A new bookstore contract leaves the future of Orange Coast College athletic, performing arts and academic program funding uncertain.
The Coast Community College District, which also oversees Golden West College in Huntington Beach and Coastline Community College in Fountain Valley, consolidated its three campus bookstores in April, sending bookstore revenues to the district instead of directly to the college with no indication whether the money would be returned.
Almost every aspect of student life at OCC is supported, or partially supported, by bookstore revenue. The OCC student government receives about $750,000 a year from the bookstore and parcels out that money across campus.
Losing the funding would be "detrimental" and a "significant decrease to college life," said Jamey Briddle, student government senate president.
"Why do they have the right to just take it away? Why do they know what is best for the students?" Briddle asked.
The district extended its contract with Follett Corp., a national college bookstore company that serves OCC, to take over at Golden West and Coastline as a "short-term mitigation" measure to keep the Golden West bookstore from running a deficit next year, District Chancellor Ding-Jo Currie said.
The move funnels Golden West and Coastline's bookstore revenues to the district, and starting June 20, 2013, OCC's, but the district hasn't made it clear if the funds would go back to the schools, or what they would be used for.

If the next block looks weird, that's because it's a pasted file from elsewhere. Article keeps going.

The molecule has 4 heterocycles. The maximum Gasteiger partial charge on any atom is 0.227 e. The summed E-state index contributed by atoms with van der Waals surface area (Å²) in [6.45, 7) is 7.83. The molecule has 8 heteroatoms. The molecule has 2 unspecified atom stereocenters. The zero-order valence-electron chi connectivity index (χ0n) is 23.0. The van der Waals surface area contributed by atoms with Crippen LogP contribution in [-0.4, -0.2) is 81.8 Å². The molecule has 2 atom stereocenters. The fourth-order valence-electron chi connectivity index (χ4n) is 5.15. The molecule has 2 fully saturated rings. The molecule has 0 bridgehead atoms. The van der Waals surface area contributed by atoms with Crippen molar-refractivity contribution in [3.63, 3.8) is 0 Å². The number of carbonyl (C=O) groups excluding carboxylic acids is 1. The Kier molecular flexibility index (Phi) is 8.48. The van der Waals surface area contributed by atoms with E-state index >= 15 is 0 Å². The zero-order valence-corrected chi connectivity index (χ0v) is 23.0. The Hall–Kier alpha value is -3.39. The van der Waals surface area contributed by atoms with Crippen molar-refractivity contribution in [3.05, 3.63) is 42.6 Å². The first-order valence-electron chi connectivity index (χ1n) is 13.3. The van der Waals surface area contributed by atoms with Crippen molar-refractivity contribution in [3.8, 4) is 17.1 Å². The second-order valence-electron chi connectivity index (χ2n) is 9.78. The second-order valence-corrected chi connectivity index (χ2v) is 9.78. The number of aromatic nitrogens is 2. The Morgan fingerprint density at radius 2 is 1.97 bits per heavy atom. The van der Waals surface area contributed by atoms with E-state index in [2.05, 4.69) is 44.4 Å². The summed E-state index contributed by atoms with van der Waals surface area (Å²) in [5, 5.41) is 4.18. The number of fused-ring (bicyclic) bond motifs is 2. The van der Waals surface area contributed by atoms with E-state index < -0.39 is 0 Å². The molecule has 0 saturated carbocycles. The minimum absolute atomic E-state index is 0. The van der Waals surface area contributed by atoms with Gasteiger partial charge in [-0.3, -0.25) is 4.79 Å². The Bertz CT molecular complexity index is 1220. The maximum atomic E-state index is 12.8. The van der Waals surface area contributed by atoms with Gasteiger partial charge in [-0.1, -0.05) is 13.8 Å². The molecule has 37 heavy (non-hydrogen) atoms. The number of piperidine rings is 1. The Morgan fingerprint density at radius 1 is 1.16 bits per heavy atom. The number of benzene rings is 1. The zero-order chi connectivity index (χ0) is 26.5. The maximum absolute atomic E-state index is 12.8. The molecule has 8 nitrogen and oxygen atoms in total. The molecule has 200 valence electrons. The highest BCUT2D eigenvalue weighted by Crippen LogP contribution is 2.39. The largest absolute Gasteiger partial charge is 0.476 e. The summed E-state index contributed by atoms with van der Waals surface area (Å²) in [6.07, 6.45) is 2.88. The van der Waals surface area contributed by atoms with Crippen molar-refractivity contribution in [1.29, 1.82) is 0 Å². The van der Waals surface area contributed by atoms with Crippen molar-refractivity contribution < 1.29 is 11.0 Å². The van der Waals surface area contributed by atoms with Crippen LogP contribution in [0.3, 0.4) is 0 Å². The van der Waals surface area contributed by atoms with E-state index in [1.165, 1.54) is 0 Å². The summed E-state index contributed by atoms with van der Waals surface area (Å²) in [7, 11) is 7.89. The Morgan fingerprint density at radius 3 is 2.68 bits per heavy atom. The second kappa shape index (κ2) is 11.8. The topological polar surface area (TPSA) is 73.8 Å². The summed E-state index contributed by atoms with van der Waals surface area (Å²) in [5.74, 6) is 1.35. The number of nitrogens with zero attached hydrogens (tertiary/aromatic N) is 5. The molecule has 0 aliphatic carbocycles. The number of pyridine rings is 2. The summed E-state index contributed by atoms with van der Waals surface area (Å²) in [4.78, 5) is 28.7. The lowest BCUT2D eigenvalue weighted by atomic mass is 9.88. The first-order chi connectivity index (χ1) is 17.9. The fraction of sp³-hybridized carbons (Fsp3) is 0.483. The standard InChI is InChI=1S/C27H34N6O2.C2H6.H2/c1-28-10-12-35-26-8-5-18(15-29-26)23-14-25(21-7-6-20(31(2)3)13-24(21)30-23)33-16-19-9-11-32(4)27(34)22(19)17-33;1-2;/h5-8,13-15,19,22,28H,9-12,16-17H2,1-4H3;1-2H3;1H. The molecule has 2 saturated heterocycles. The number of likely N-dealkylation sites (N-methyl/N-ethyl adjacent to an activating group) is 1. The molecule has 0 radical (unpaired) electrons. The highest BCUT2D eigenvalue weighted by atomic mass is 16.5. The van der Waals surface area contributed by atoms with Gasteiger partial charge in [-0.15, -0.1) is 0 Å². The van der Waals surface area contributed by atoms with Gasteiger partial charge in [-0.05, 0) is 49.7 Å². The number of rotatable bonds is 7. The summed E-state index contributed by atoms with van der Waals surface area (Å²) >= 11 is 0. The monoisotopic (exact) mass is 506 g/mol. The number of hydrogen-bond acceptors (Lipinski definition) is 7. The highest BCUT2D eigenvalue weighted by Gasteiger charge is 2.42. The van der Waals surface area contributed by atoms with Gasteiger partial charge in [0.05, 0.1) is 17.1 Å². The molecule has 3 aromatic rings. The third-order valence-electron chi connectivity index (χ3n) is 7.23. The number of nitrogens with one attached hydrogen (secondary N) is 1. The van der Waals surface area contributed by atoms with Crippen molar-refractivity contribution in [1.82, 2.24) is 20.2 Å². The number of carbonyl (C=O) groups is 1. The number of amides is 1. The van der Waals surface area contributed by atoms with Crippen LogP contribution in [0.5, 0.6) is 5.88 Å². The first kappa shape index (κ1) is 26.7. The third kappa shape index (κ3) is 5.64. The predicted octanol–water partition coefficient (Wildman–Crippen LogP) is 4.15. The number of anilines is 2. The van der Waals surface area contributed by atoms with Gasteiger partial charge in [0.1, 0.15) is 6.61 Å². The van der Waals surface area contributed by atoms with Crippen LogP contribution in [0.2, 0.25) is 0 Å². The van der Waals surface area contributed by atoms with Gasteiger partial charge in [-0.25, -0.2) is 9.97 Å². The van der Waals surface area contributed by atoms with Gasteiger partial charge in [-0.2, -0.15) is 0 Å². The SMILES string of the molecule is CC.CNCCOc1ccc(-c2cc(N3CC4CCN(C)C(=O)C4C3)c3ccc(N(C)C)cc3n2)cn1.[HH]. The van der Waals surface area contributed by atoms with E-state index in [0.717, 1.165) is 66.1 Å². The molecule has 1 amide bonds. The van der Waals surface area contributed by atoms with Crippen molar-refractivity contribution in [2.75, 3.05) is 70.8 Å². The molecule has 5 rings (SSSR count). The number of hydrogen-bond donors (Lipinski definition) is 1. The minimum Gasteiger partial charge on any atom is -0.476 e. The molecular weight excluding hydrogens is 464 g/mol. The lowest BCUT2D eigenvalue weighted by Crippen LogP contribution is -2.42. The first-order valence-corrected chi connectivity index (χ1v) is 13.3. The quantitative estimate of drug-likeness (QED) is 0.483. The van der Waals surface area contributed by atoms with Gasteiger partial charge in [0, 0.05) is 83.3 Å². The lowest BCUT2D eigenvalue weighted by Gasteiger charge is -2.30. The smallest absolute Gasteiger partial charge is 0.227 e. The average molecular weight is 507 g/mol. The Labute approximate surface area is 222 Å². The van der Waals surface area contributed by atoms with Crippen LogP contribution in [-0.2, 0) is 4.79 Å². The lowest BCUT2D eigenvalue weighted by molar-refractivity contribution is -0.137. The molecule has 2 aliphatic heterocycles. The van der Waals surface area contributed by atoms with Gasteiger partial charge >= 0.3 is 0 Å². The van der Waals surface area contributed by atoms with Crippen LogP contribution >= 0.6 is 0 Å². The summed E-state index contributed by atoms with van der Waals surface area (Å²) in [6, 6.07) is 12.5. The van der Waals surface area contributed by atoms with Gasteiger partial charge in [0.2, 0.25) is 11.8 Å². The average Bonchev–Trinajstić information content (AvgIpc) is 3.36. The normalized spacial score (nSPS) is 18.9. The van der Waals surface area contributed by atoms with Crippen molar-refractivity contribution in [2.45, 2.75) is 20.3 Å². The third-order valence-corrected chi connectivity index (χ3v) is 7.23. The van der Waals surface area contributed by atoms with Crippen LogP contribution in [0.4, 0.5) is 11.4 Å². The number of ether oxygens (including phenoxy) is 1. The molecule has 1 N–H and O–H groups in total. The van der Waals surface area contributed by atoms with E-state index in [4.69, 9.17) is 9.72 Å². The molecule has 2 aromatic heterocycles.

"The plan is there is no plan," Currie said. "I think we said this is going to need consultation."
The college shouldn't be dependent on the funds, which are an unstable revenue stream, Currie said. There shouldn't be a question about whether essential programs are going to come back, she said.
"If those programs are indeed necessary ... then the college should seriously look at funding it in their line-item budget," she said.
Funding those programs is going to be difficult with all the budget cuts the campus has been facing, said Kate Mueller, acting co-vice president of student services.
"In an ideal world sure, but it's a little hard to even go there at this time," she said.
The college has begun looking into funding the programs and has some savings to rely on and has had preliminarily discussions about slowly decreasing funding to programs to ease them into a lower level of annual support, Mueller said.
Even with those measures, the college is going to have to look at other revenue resources to keep the programs if the funds are taken away, she said.
The district is looking into ways to "leverage" the funds that will make the best sense for all three colleges, but is also unsure the bookstore should be making so much money on the backs of its students in the first place, Currie said.
"Should we expect a bookstore that exists to serve our students need to be a profit center? Our goal is to give our students the lowest [priced] books possible," Currie said.
What will happen to student programs at OCC remains to be seen, but for now, students just want transparency from the district in what is to come and for their voices to be heard, Briddle said.
"You need to be working with the students of this campus and the people of this community. ...You need to be working with your constituents," he said.